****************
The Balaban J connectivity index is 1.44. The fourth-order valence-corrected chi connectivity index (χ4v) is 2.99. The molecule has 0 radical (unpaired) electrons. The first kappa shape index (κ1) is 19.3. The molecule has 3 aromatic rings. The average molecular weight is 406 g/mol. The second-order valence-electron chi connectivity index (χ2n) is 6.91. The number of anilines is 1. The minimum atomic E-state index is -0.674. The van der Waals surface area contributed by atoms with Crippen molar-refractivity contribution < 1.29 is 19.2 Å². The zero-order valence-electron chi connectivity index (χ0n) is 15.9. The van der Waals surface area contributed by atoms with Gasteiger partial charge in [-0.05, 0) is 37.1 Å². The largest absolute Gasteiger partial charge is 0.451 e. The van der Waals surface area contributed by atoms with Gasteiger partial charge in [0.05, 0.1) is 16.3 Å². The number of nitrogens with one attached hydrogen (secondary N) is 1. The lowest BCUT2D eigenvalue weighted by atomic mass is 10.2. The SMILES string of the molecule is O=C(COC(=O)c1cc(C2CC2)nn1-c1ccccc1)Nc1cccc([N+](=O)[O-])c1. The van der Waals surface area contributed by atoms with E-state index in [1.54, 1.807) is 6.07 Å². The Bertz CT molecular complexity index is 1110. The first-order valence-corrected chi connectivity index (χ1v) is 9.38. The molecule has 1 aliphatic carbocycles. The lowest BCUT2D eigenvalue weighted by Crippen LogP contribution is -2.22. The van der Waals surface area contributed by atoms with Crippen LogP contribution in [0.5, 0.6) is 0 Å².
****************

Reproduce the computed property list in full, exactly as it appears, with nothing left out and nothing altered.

The Balaban J connectivity index is 1.44. The fourth-order valence-corrected chi connectivity index (χ4v) is 2.99. The molecule has 0 radical (unpaired) electrons. The first kappa shape index (κ1) is 19.3. The molecule has 3 aromatic rings. The average molecular weight is 406 g/mol. The second-order valence-electron chi connectivity index (χ2n) is 6.91. The number of anilines is 1. The minimum atomic E-state index is -0.674. The van der Waals surface area contributed by atoms with Crippen molar-refractivity contribution < 1.29 is 19.2 Å². The zero-order valence-electron chi connectivity index (χ0n) is 15.9. The van der Waals surface area contributed by atoms with Gasteiger partial charge in [-0.05, 0) is 37.1 Å². The largest absolute Gasteiger partial charge is 0.451 e. The van der Waals surface area contributed by atoms with Gasteiger partial charge in [0.05, 0.1) is 16.3 Å². The number of nitrogens with one attached hydrogen (secondary N) is 1. The lowest BCUT2D eigenvalue weighted by atomic mass is 10.2. The SMILES string of the molecule is O=C(COC(=O)c1cc(C2CC2)nn1-c1ccccc1)Nc1cccc([N+](=O)[O-])c1. The van der Waals surface area contributed by atoms with E-state index in [1.54, 1.807) is 6.07 Å². The Bertz CT molecular complexity index is 1110. The first-order valence-corrected chi connectivity index (χ1v) is 9.38. The molecule has 1 aliphatic carbocycles. The lowest BCUT2D eigenvalue weighted by Crippen LogP contribution is -2.22. The van der Waals surface area contributed by atoms with Crippen LogP contribution in [0.5, 0.6) is 0 Å².